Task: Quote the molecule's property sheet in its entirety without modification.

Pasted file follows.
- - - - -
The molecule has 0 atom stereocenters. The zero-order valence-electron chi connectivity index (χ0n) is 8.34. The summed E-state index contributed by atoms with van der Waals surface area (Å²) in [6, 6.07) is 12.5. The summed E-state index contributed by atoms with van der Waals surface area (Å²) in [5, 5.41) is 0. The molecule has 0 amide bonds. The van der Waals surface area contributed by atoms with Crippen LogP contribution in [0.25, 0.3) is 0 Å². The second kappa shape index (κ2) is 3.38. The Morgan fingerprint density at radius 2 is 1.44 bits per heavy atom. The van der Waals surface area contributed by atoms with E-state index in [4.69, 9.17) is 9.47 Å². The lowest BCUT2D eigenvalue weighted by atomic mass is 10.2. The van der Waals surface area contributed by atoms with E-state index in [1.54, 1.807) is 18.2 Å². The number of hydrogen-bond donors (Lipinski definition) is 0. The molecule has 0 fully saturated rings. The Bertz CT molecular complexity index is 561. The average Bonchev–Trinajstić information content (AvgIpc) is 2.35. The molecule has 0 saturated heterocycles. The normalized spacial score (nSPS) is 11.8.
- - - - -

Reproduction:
The molecule has 0 atom stereocenters. The zero-order valence-electron chi connectivity index (χ0n) is 8.34. The summed E-state index contributed by atoms with van der Waals surface area (Å²) in [6, 6.07) is 12.5. The summed E-state index contributed by atoms with van der Waals surface area (Å²) in [5, 5.41) is 0. The molecule has 0 amide bonds. The van der Waals surface area contributed by atoms with Crippen LogP contribution in [0.25, 0.3) is 0 Å². The second kappa shape index (κ2) is 3.38. The Morgan fingerprint density at radius 2 is 1.44 bits per heavy atom. The van der Waals surface area contributed by atoms with E-state index in [4.69, 9.17) is 9.47 Å². The lowest BCUT2D eigenvalue weighted by atomic mass is 10.2. The van der Waals surface area contributed by atoms with E-state index in [1.54, 1.807) is 18.2 Å². The number of hydrogen-bond donors (Lipinski definition) is 0. The molecule has 0 fully saturated rings. The Bertz CT molecular complexity index is 561. The average Bonchev–Trinajstić information content (AvgIpc) is 2.35. The molecule has 0 saturated heterocycles. The normalized spacial score (nSPS) is 11.8.